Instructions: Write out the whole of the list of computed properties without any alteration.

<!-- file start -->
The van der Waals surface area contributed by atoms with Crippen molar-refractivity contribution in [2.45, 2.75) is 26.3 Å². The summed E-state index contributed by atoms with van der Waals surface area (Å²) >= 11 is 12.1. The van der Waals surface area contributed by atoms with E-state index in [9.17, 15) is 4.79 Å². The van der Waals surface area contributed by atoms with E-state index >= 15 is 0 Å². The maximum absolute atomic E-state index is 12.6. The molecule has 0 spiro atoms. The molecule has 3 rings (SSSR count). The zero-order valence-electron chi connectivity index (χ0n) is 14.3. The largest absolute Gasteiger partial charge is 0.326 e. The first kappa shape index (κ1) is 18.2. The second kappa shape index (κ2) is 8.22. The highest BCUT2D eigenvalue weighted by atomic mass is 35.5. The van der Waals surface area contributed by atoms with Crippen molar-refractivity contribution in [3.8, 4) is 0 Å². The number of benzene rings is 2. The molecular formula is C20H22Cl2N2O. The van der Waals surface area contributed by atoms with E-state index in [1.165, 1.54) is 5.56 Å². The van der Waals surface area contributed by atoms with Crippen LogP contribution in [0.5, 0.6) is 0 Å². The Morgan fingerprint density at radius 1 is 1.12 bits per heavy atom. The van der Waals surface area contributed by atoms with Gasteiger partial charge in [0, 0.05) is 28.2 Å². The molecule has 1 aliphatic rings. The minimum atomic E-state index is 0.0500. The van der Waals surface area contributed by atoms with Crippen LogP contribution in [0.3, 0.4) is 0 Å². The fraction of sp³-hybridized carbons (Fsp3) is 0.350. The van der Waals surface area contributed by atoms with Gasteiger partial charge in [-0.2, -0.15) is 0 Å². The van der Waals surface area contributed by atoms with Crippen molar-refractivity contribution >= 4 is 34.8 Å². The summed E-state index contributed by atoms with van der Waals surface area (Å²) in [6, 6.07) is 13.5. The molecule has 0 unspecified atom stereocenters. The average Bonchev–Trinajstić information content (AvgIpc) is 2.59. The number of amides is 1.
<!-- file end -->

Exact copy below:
The van der Waals surface area contributed by atoms with Crippen molar-refractivity contribution in [2.45, 2.75) is 26.3 Å². The summed E-state index contributed by atoms with van der Waals surface area (Å²) >= 11 is 12.1. The van der Waals surface area contributed by atoms with E-state index in [9.17, 15) is 4.79 Å². The van der Waals surface area contributed by atoms with E-state index >= 15 is 0 Å². The maximum absolute atomic E-state index is 12.6. The molecule has 0 spiro atoms. The molecule has 3 rings (SSSR count). The zero-order valence-electron chi connectivity index (χ0n) is 14.3. The largest absolute Gasteiger partial charge is 0.326 e. The first kappa shape index (κ1) is 18.2. The second kappa shape index (κ2) is 8.22. The highest BCUT2D eigenvalue weighted by atomic mass is 35.5. The van der Waals surface area contributed by atoms with Crippen molar-refractivity contribution in [3.8, 4) is 0 Å². The number of benzene rings is 2. The molecular formula is C20H22Cl2N2O. The van der Waals surface area contributed by atoms with E-state index in [1.165, 1.54) is 5.56 Å². The van der Waals surface area contributed by atoms with Crippen LogP contribution in [0.5, 0.6) is 0 Å². The Morgan fingerprint density at radius 1 is 1.12 bits per heavy atom. The van der Waals surface area contributed by atoms with Gasteiger partial charge in [0, 0.05) is 28.2 Å². The molecule has 1 aliphatic rings. The minimum atomic E-state index is 0.0500. The van der Waals surface area contributed by atoms with Crippen LogP contribution in [0.3, 0.4) is 0 Å². The fraction of sp³-hybridized carbons (Fsp3) is 0.350. The van der Waals surface area contributed by atoms with Gasteiger partial charge in [-0.2, -0.15) is 0 Å². The van der Waals surface area contributed by atoms with Crippen molar-refractivity contribution >= 4 is 34.8 Å². The summed E-state index contributed by atoms with van der Waals surface area (Å²) in [6, 6.07) is 13.5. The molecule has 0 unspecified atom stereocenters. The average Bonchev–Trinajstić information content (AvgIpc) is 2.59. The number of amides is 1.